Genome plasticity in the mouse oocyte and early embryo.
DNA-Methylation, DNA-Transposable-Elements, Embryonic-Development, Epigenesis-Genetic, Female, Genome, Mice-Inbred-A, Mice-Inbred-C57BL, Mice-Inbred-DBA, Models-Genetic, Oogenesis, Pregnancy, Terminal-Repeat-Sequences
Biochem Soc Trans 2007 Jun; 35(Pt. 3):618-22.
In dissecting the molecules and molecular mechanisms that control mammalian oocyte-to-embryo transition, we found abundant transcripts representing developmentally regulated ERVs (endogenous retroviruses) in mouse oocyte and two-cell stage embryo cDNA libraries. These retrotransposons can act as alternative promoters and first exons for diverse genes, synchronizing their expression. Heritable genetic change due to replication of these retrotransposons probably occurs specifically in oocytes and early embryos. ERVs are usually epigenetically silenced, through DNA methylation and chromatin-based mechanisms. Their activation and silencing indicates a change in the epigenetic state of the genome. The thousands of endogenous retro-elements in the mouse genome provides potential scope for large-scale co-ordinated epigenetic fluctuations and leads to the hypothesis that differential transposable element expression triggers sequential reprogramming of the embryonic genome during the oocyte-to-embryo transition.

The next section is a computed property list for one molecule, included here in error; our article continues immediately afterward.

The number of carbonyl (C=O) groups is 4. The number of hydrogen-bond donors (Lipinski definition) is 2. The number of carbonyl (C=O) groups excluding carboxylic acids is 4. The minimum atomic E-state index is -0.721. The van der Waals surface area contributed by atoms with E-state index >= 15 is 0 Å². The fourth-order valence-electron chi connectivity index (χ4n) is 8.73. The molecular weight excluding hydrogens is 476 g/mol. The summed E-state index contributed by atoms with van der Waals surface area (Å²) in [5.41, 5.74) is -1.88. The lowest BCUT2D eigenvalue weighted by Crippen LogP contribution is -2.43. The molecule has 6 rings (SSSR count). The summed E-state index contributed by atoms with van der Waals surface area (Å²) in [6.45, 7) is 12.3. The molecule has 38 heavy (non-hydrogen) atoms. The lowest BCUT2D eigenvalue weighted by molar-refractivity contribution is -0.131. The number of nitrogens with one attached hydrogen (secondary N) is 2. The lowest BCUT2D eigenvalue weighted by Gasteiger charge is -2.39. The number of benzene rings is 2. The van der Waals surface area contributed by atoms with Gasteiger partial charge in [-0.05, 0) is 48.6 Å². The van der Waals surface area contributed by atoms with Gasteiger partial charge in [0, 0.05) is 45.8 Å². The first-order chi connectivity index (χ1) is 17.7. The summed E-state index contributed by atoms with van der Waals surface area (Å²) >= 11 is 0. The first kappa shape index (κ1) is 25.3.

Peaston, A E.; Knowles, B B.; and Hutchison, K W., "Genome plasticity in the mouse oocyte and early embryo." (2007). Faculty Research 2000 - 2009. 1552.